"That the President is authorized to use all necessary and appropriate force against those nations, organizations, or persons he determines planned, authorized, committed, or aided the terrorist attacks that occurred on September 11, 2001, or harbored such organizations or persons, in order to prevent any future acts of international terrorism against the United States by such nations, organizations or persons."

It should be clear that this has nothing to do with Iraq... but it is interesting that it allows the President to use his war powers against, "persons." Is this the first time that the U.S. has effectively declared war on individuals?

I still can't believe that the Administration is effectively admitting that the Army is not obeying its own Field Manuals regarding interrogation. It boggles the mind that President dares to claim that even an inquiry into the treatment of prisonsers would harm the war on terror! The only reason they can get away with saying they are not torturing prisoners is that (thanks to Alberto Gonzales) they have redefined torture.

But they are torturing prisoners, and I do not care who they are. Torture is wrong, wrong, wrong. Praise the Senate for saying so.

Anonymous said...

The President is not above the law. This is what these ultra-conservatives just do not understand. It is a terrible syllogism they produce: 1. The president is the commander in chief. 2. A commander in chief should not be restricted in the battlefield, in time of war. 3. This battlefiled includes the USA. 4. We are at war, and there is no way of knowing the war is ever over. 5. The commander in chief alone can declare the war ended. Therefore there can be no restrictions on the president at all. QED.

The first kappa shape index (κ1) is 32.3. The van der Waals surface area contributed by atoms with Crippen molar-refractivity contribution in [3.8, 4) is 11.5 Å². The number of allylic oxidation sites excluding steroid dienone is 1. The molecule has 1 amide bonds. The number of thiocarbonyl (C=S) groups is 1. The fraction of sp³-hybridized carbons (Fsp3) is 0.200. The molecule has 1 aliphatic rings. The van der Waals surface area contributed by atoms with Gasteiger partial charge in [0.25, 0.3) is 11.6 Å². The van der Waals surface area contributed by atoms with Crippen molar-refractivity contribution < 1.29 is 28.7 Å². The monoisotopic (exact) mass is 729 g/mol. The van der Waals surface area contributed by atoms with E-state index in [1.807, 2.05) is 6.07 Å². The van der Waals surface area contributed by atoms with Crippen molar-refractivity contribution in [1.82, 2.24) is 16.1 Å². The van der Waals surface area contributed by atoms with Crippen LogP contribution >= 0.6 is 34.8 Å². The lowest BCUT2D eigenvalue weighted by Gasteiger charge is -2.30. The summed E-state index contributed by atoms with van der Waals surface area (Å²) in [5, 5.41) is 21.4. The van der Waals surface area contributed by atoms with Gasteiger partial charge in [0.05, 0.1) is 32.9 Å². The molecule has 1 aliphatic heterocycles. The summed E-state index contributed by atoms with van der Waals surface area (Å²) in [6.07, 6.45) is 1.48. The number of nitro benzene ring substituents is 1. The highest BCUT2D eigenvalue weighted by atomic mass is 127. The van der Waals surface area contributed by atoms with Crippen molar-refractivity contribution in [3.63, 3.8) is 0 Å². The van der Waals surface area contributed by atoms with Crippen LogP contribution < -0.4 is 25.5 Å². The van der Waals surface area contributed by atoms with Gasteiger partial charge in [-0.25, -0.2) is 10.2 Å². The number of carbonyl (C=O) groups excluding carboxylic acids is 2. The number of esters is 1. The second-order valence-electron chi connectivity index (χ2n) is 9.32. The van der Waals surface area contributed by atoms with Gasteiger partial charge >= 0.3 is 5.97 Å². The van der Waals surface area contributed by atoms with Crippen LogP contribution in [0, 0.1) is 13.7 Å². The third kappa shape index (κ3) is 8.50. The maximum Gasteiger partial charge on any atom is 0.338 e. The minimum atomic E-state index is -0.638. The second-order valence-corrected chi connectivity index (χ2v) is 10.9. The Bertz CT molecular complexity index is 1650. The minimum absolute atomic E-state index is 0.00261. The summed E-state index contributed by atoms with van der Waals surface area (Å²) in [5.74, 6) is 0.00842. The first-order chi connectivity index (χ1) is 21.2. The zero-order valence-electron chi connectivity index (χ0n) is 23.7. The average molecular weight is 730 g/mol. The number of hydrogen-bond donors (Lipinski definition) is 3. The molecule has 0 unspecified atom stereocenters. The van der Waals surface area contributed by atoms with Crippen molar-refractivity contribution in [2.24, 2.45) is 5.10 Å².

The president has two responses to those who disagree. (1) Trust me trust me trust me.
(2) If you disagree, you are anti-American, unpatriotic, and harming the war effort. 

// posted by LTG

Anonymous said...

That is tyrrany.

For Liberty! A Blanaced Budget! And the Democratic Party!

// posted by Raised By Republicans

Dr. Strangelove said...

It should be noted that McCain's amendment received 46 Republican votes (in addition to Jeffords and the 43 Democrats), and it was also supported many retired Generals including former Joint Chiefs of Staff Colin Powell and John Shalikashvili.

Dr. Strangelove said...

Following up an earlier story, Amnesty International has called for independent investigations and has sent a letter to Tony Blair begging for his help in the matter (the Foreign Office has since said he cannot help non-British nationals at Guantanamo, but left open the question of British nationals being held there.) Amnesty points to hunger strikes of 210 of the 500+ prisoners at Guantanamo. The military is now engaging in force-feedings to prevent it.